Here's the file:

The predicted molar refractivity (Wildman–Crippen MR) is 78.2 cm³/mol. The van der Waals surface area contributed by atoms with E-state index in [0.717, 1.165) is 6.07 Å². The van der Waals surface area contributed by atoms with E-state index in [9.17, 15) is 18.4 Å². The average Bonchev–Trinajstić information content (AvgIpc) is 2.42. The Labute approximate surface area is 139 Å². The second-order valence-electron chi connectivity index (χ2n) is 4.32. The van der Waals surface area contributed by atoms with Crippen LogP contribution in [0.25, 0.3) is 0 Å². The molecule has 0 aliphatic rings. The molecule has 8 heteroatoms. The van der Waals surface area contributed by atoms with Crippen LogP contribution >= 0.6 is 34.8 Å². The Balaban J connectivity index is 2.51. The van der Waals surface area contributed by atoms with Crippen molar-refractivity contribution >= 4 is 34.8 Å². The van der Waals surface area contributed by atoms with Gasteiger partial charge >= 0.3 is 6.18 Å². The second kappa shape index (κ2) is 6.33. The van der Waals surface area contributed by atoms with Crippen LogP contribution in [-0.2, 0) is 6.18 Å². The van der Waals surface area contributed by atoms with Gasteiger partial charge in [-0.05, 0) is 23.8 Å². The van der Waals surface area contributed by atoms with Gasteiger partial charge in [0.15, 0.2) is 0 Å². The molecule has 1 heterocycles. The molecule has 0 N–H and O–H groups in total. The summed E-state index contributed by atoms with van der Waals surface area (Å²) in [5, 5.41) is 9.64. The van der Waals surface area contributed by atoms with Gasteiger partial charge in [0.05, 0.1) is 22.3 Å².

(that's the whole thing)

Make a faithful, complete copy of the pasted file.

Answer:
The predicted molar refractivity (Wildman–Crippen MR) is 78.2 cm³/mol. The van der Waals surface area contributed by atoms with E-state index in [0.717, 1.165) is 6.07 Å². The van der Waals surface area contributed by atoms with E-state index in [9.17, 15) is 18.4 Å². The average Bonchev–Trinajstić information content (AvgIpc) is 2.42. The Labute approximate surface area is 139 Å². The second-order valence-electron chi connectivity index (χ2n) is 4.32. The van der Waals surface area contributed by atoms with Crippen LogP contribution in [0.25, 0.3) is 0 Å². The molecule has 0 aliphatic rings. The molecule has 8 heteroatoms. The van der Waals surface area contributed by atoms with Crippen LogP contribution >= 0.6 is 34.8 Å². The Balaban J connectivity index is 2.51. The van der Waals surface area contributed by atoms with Crippen molar-refractivity contribution >= 4 is 34.8 Å². The van der Waals surface area contributed by atoms with Gasteiger partial charge >= 0.3 is 6.18 Å². The second kappa shape index (κ2) is 6.33. The van der Waals surface area contributed by atoms with Crippen LogP contribution in [-0.2, 0) is 6.18 Å². The van der Waals surface area contributed by atoms with Gasteiger partial charge in [-0.05, 0) is 23.8 Å². The van der Waals surface area contributed by atoms with Gasteiger partial charge in [0.15, 0.2) is 0 Å². The molecule has 1 heterocycles. The molecule has 0 N–H and O–H groups in total. The summed E-state index contributed by atoms with van der Waals surface area (Å²) in [5, 5.41) is 9.64. The van der Waals surface area contributed by atoms with Gasteiger partial charge in [0.05, 0.1) is 22.3 Å².